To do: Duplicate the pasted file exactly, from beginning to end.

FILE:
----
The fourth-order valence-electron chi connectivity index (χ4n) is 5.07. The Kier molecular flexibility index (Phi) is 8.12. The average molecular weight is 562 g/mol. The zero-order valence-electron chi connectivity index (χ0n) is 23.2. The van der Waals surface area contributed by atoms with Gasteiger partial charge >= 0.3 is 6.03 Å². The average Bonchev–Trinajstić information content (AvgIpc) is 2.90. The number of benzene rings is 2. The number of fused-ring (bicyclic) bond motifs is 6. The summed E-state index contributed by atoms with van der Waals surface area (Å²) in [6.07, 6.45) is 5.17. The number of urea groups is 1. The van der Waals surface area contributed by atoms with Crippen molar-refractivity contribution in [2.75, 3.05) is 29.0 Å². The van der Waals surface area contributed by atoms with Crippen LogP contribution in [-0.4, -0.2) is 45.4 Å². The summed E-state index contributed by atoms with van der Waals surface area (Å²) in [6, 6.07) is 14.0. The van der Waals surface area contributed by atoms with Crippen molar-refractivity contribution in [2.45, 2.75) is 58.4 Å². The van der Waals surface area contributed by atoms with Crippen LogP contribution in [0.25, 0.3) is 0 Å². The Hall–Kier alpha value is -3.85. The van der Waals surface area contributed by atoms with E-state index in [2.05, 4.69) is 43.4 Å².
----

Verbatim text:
The fourth-order valence-electron chi connectivity index (χ4n) is 5.07. The Kier molecular flexibility index (Phi) is 8.12. The average molecular weight is 562 g/mol. The zero-order valence-electron chi connectivity index (χ0n) is 23.2. The van der Waals surface area contributed by atoms with Gasteiger partial charge >= 0.3 is 6.03 Å². The average Bonchev–Trinajstić information content (AvgIpc) is 2.90. The number of benzene rings is 2. The number of fused-ring (bicyclic) bond motifs is 6. The summed E-state index contributed by atoms with van der Waals surface area (Å²) in [6.07, 6.45) is 5.17. The number of urea groups is 1. The van der Waals surface area contributed by atoms with Crippen molar-refractivity contribution in [2.75, 3.05) is 29.0 Å². The van der Waals surface area contributed by atoms with Crippen LogP contribution in [-0.4, -0.2) is 45.4 Å². The summed E-state index contributed by atoms with van der Waals surface area (Å²) in [6, 6.07) is 14.0. The van der Waals surface area contributed by atoms with Crippen molar-refractivity contribution in [2.45, 2.75) is 58.4 Å². The van der Waals surface area contributed by atoms with Crippen LogP contribution in [0.25, 0.3) is 0 Å². The Hall–Kier alpha value is -3.85. The van der Waals surface area contributed by atoms with E-state index in [2.05, 4.69) is 43.4 Å².